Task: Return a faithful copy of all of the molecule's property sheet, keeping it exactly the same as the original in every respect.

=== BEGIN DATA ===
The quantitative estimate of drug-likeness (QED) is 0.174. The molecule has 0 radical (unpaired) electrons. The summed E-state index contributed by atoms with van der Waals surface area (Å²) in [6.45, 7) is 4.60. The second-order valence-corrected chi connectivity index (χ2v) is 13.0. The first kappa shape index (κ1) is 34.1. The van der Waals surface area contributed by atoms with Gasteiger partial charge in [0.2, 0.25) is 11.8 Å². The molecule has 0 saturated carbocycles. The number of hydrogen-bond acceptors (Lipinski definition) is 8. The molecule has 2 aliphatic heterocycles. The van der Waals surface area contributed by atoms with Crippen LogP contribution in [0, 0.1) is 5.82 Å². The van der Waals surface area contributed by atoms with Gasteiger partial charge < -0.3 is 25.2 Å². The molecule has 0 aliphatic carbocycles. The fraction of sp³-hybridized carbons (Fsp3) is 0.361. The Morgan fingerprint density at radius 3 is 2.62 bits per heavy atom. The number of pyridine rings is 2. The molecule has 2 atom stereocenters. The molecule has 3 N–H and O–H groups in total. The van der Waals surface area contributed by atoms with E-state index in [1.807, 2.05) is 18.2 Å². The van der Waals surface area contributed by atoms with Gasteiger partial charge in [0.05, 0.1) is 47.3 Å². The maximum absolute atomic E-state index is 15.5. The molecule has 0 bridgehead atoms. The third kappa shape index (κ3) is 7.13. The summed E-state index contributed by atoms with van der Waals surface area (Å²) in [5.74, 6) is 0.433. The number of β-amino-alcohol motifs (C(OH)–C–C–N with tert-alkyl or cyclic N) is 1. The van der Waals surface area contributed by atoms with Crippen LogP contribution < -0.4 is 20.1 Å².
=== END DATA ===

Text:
The quantitative estimate of drug-likeness (QED) is 0.174. The molecule has 0 radical (unpaired) electrons. The summed E-state index contributed by atoms with van der Waals surface area (Å²) in [6.45, 7) is 4.60. The second-order valence-corrected chi connectivity index (χ2v) is 13.0. The first kappa shape index (κ1) is 34.1. The van der Waals surface area contributed by atoms with Gasteiger partial charge in [0.2, 0.25) is 11.8 Å². The molecule has 0 saturated carbocycles. The number of hydrogen-bond acceptors (Lipinski definition) is 8. The molecule has 2 aliphatic heterocycles. The van der Waals surface area contributed by atoms with Crippen LogP contribution in [0, 0.1) is 5.82 Å². The van der Waals surface area contributed by atoms with Gasteiger partial charge < -0.3 is 25.2 Å². The molecule has 0 aliphatic carbocycles. The fraction of sp³-hybridized carbons (Fsp3) is 0.361. The Morgan fingerprint density at radius 3 is 2.62 bits per heavy atom. The number of pyridine rings is 2. The molecule has 2 atom stereocenters. The molecule has 3 N–H and O–H groups in total. The van der Waals surface area contributed by atoms with E-state index in [1.807, 2.05) is 18.2 Å². The van der Waals surface area contributed by atoms with Gasteiger partial charge in [0.05, 0.1) is 47.3 Å². The maximum absolute atomic E-state index is 15.5. The molecule has 0 bridgehead atoms. The third kappa shape index (κ3) is 7.13. The summed E-state index contributed by atoms with van der Waals surface area (Å²) in [5.74, 6) is 0.433. The number of β-amino-alcohol motifs (C(OH)–C–C–N with tert-alkyl or cyclic N) is 1. The van der Waals surface area contributed by atoms with Crippen LogP contribution < -0.4 is 20.1 Å².